Lucy won its weekend against Dwayne Johnson in Hercules, which is extremely notable considering how established Johnson is as an action star. Lucy did it pretty solidly with Johannson carrying it along given everything working against it once you start watching. It's filled with racist gunk, gormless about neuroscience, but considering the glut of action films jammed down on throats every year with male stars that get a pass with much more overt racial problems, at this point I'm just glad it took the weekend. At the very least we can continue having conversations that films staring women can succeed and that it is not their inherent femaleness that makes them fail, but maybe, just maybe, the lack of creativity and imagination of the people creating the stories.



The marketing for this film cashed in on Scarlett Johansson's name recognition, given that the past few years she's made a name for herself establishing the Black Widow in the MCU. The trailers make this look like a straight-up science fiction action flick, playing to the same SF fanbase, where Lucy, forced into being a drug mule, gets a super large dose of the drug that allows human beings to access more of their brain's capacity and gains superhuman abilities. Then, the trailer would have us believe she wages a revenge spree with guns and special superpowers to impart justice on the men who forced her into non-consensual drug trafficking. Feminist triumph!

This is all fine for a surface read, but the film is attempting to delve deeper into issues of what makes us human and how we define being individuals. There's a definite tone and characterization shift post-drug deployment that changes the Lucy we meet initially into the Lucy that we follow through the rest of the film, and the deeper we go the further Lucy drifts from her ability to empathize with the suffering and pain of others. This is best seen as she gives a close friend health advice on her way out the door so her friend may survive, versus a desperate race in a police car through Paris, leaving death and destruction in her wake with no regard for the lives her journey to gain full access to her brain's capacity is costing people. What makes us ourselves? What divides human beings from gods? Luc Besson has an argument to make, but to me the whole thing comes off like he got drunk while watching Into the Universe and this is the result, because he leaves all the interesting philosophical questions about humanity and empathy on the floor in favor of arguments about time and gunfights and car crashes.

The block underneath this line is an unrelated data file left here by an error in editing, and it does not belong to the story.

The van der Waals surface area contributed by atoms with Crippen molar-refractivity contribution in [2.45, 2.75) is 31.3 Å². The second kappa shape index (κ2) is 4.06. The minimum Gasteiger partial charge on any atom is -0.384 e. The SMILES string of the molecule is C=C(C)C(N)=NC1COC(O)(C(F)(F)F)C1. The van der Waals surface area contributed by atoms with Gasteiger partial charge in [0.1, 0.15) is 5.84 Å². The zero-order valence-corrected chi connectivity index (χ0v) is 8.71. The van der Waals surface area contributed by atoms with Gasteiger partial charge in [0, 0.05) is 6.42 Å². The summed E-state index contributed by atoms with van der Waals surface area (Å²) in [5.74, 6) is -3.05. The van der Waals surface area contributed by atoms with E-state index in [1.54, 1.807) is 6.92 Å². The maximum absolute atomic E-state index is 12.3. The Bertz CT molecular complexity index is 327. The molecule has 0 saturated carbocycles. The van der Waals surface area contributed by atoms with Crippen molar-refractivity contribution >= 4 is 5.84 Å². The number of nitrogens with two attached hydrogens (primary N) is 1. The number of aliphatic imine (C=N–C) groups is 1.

Of course, Scarlett Johansson and Morgan Freeman are way more talented than the material they're working with. It's fairly easy to just go with the flow and let them do their thing, because even though they can't hoist the material that high, they do give it a shot. Morgan Freeman can lend even the worst science a sense of grandiosity and depth, and Choi Min-sik's casual but horrific opening scenes were brilliant against Johansson's terror. Later, their positions are flipped and it's fascinating to watch the differences and how they play off one another. The acting is the only thing in this film that didn't make me want to claw at my face. I'm so sorry, actors. I'm so sorry.

Lucy doesn't function that well as an action film nor as a philosophical exploration of humanity and our place in the universe, because it seems to want to be both and have two magic beans, which is one too many for me. The trouble is that it doesn't want to spend enough time on either one of these and misses a lot of its marks, and fails to create characters we can truly root for. I think there's a lot more to to say about the racial notes in this story, too, that I probably just don't have the tools to unpack. I haven't figured out a great way to talk about the way Johansson starts the film and how she takes her character as far away from that woman we first meet at the beginning as possible. In a film that counts on us feeling and empathizing with the main character, the journey through the lack of empathy she takes is fascinating, but also off-putting. That comes to describe the whole venture in the end.

The moral of this story: don't bring a gun to a telepathy fight, and probably wait for VOD/DVD unless you want to make a political statement about women action leads being able to put bodies in theater seats.